Garlic needs cool weather and friable soil to develop its bulb.

Cold spells help garlic develop its bulb and roots. That makes fall the optimal planting time. Ideally, you’ll have your plants in the soil three or four weeks before the first proper frost. The best spot is an open area with plenty of sunshine. There are a couple of options here. Traditionally, garlic is grown in rows near other vegetables, but you can also plant it next to sunny borders of perennial flowers. And here’s a top tip: you’ll want to rotate your crop every year to avoid soil diseases.

Speaking of soil, what exactly does “friable” mean? Well, it’s basically a crumbly texture that’s perfect for your garlic’s root development. The ideal soil is rich in organic matter and quick draining. For best results, aim for a slightly acidic pH value of between 6.0 to 7.5 and make sure to mix plenty of compost or manure into the top six inches of soil.

Next up, you’ll need to give your garlic ample space, plenty of water and a little fertilizer.

Start the plants off by gently twisting the bulbs into individual cloves before bedding them in. Take care not to damage or tear off any of the thin papery skin! Plant the cloves with the pointed end facing upwards in damp soil about four to six inches apart, remembering that larger varieties might need a bit more room. Leave at least eight inches between rows to give every plant enough sunshine.

Regular watering is vital for healthy development, so you’ll want to give each plant an inch or two of deep watering every week. Forget to do that and your plants will become stressed and prematurely develop bulbs, leaving you with a smaller harvest. Fertilizer isn’t essential, but it can help things along. Mix a little nitrogen-rich blood meal fertilizer into the beds and reapply as needed throughout the growing season.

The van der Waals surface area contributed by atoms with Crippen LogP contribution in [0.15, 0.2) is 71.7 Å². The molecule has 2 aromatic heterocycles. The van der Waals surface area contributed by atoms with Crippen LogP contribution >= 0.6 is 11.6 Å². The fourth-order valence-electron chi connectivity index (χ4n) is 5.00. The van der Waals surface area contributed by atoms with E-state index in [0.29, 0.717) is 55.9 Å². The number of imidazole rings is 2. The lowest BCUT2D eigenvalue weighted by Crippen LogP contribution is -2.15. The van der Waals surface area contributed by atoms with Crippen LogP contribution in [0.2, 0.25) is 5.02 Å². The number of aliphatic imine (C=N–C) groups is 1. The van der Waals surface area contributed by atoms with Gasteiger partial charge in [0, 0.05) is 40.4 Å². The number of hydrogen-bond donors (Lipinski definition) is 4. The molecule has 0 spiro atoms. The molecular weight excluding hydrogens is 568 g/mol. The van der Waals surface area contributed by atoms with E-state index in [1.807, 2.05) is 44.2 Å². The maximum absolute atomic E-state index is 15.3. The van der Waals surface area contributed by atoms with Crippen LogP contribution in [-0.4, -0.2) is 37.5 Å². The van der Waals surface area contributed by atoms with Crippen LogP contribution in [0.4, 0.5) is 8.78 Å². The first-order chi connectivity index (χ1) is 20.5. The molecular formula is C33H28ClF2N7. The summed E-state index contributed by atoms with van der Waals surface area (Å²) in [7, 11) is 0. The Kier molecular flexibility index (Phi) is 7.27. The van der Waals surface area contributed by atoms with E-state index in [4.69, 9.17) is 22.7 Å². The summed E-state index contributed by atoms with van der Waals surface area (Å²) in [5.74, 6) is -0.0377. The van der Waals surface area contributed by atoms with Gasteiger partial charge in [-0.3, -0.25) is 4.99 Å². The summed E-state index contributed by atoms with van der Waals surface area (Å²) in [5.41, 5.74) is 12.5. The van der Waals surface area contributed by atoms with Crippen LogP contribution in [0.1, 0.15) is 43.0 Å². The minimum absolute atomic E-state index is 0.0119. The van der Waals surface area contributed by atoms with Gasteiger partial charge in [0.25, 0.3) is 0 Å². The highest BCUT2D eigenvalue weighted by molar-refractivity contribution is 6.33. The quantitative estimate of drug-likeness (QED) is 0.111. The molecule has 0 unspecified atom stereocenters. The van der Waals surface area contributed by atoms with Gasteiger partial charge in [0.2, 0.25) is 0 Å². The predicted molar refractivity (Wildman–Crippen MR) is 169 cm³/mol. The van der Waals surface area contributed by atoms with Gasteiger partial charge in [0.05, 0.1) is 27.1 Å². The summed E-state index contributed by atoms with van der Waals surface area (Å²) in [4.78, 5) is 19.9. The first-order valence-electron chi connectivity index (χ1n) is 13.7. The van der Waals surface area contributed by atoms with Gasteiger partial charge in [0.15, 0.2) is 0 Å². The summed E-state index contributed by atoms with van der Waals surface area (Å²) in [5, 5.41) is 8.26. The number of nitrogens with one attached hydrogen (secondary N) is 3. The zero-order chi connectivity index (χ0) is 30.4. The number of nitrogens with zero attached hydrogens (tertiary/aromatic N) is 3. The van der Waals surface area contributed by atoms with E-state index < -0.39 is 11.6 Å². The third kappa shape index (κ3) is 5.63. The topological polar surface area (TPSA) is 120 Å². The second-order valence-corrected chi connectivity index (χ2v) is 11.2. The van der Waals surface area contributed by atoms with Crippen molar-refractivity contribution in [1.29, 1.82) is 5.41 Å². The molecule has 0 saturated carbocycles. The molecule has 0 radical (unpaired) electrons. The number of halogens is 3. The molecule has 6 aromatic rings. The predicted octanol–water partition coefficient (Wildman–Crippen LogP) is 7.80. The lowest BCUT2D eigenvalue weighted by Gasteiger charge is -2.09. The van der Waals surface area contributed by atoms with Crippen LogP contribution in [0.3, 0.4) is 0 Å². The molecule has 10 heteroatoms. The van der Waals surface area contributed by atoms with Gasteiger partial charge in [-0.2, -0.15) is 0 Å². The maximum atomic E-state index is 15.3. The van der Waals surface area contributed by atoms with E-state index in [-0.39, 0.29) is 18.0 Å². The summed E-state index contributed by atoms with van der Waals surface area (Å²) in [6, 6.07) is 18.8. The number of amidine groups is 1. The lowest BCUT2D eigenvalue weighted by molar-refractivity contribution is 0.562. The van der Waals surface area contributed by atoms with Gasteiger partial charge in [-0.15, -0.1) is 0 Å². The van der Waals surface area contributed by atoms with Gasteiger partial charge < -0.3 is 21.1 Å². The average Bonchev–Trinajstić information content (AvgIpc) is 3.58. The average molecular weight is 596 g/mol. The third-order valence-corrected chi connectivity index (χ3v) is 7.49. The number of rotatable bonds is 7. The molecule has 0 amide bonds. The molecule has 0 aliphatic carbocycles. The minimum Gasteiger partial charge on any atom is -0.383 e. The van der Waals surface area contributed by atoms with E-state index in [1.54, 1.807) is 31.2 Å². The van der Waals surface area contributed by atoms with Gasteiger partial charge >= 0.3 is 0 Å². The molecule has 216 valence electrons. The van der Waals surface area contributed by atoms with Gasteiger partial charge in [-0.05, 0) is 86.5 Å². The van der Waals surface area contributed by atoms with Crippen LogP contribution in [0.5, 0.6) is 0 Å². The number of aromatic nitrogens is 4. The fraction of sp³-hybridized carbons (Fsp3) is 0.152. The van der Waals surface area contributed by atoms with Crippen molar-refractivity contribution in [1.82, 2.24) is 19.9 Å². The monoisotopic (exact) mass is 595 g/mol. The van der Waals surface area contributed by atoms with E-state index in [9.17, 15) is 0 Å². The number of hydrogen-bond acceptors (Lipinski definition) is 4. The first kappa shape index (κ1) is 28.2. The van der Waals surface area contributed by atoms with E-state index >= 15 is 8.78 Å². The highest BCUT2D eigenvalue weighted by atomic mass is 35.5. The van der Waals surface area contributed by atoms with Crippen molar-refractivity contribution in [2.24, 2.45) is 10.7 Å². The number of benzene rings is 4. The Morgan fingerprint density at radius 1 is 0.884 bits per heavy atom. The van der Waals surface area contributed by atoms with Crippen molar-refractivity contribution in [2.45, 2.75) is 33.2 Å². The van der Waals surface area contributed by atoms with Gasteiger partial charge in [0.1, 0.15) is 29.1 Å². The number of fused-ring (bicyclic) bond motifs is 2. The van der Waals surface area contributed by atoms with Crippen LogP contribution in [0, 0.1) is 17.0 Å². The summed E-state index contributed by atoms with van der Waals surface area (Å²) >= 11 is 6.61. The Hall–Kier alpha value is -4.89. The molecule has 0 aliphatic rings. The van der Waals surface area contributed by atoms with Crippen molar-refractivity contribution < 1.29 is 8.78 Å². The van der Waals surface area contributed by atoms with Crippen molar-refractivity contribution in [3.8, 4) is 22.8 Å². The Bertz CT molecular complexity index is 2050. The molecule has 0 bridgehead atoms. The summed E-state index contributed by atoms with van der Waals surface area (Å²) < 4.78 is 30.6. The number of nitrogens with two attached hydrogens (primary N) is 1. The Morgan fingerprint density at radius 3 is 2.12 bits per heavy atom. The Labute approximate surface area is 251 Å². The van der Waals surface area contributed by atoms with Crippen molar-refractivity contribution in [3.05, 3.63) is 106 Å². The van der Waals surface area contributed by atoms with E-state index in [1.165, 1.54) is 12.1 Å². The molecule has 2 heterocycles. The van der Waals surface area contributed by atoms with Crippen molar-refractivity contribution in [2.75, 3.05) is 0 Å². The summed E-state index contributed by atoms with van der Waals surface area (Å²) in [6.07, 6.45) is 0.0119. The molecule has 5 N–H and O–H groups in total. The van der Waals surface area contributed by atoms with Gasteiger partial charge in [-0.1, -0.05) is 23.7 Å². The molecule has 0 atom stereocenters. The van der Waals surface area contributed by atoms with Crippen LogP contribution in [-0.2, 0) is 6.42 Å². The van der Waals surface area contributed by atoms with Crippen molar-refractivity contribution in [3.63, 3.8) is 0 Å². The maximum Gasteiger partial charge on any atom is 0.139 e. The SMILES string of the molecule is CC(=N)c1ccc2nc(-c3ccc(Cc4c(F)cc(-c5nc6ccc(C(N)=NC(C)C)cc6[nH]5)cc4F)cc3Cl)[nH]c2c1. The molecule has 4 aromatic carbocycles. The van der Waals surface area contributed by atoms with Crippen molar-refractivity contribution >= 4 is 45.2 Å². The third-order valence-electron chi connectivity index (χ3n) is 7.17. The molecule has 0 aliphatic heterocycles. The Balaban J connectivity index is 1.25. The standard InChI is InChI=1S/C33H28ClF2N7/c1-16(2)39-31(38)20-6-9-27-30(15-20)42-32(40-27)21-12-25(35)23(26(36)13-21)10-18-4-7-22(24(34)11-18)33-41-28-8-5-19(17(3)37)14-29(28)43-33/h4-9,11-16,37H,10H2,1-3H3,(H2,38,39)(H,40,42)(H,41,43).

And that’s it! Now it’s all about the waiting game and letting Mother Nature take care of those fresh, juicy cloves.

In Pursuit of Garlic Key Idea #4: Harvest your garlic bulbs when half of the leaves are brown and store them in a cellar.

Right, you’ve been patiently watching your garlic crop grow and harvest season is rapidly approaching. That leaves one question: When is the best time to dig the bulbs up? Your best bet is to play close attention to the plants’ leaves. When half have turned brown, your garlic is ready for picking.

That’s important because harvesting too early or too late affects the bulbs’ flavor and storage. Yank them out before they’re ready and they won’t be nearly as tasty as they could be; wait too long, however, and they’ll be susceptible to bacteria and likely to spoil.

But remember, this isn’t an exact science – you’ll have to trust your gut. Some gardeners believe that you should harvest as soon as half the leaves are brown, while others like to leave the bulbs for a few more days if the plant still looks healthy. Once you’re sure your plants are ready to be harvested, grab a trowel and carefully loosen the soil before plucking the bulbs out of the earth. Wash off any clay remnants, use a brush to remove dry matter and trim the roots.